By Elizabeth Exline
When Joshua Grove began his Bachelor of Science in Business with a General Management Certificate program at University of Phoenix (UOPX), he faced a multitude of challenges.
He was a first-generation college student with little understanding of the application process or university experience and no one to learn from. He’d never written an essay in his life, he says, and didn’t know more than five “useful buttons” on a calculator. He assumed he’d spend his life working in manual labor because college was “for other people.”
According to the Center for First-Generation Student Success (and the federal government, which it cites), the definition of a first-generation college student is a person whose “biological parents did not complete a four-year college degree.”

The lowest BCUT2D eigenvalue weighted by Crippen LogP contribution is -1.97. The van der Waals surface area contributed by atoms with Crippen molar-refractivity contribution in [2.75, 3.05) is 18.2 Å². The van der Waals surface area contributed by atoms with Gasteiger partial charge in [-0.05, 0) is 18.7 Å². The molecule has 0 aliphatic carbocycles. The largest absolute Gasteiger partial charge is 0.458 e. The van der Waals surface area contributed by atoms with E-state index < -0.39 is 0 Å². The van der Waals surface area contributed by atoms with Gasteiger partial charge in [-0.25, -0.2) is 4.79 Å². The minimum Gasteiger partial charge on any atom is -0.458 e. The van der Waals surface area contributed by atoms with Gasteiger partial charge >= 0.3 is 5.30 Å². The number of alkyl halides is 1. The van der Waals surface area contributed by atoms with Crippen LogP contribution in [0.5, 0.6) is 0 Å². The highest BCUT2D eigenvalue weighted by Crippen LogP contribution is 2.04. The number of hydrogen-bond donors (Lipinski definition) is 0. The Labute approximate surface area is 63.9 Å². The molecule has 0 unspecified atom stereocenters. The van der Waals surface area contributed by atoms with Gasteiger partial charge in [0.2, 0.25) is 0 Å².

Like Grove, Kalen Baliles found himself in this group when he took a job with a gas and oil company after high school. His dad had been in the Air Force and had completed some college courses but never earned a degree. His mom didn’t attend college.
Yet the expectation to prioritize his education was still there for Baliles. In high school, he recalls, he had to keep up his grades to play sports or go out with friends.
Those turned out to be seeds that flourished by the time Baliles was holding down a full-time job in 2012. “It was a dream to go back and actually finish [college] and show my family, ‘Hey, we can do this,’” the UOPX alumnus says.
How much education your parents have, in other words, greatly predicts how much education you will have. And education directly affects your earning potential.
It’s also worth noting that, even though first-generation college graduates may earn less than continuing-generation graduates, they’re still earning more than the national annual mean wage, which was $56,310 in May 2020, according the U.S. Bureau of Labor Statistics.
So, what specific challenges do first-generation college students face? And how can they overcome them? Read on.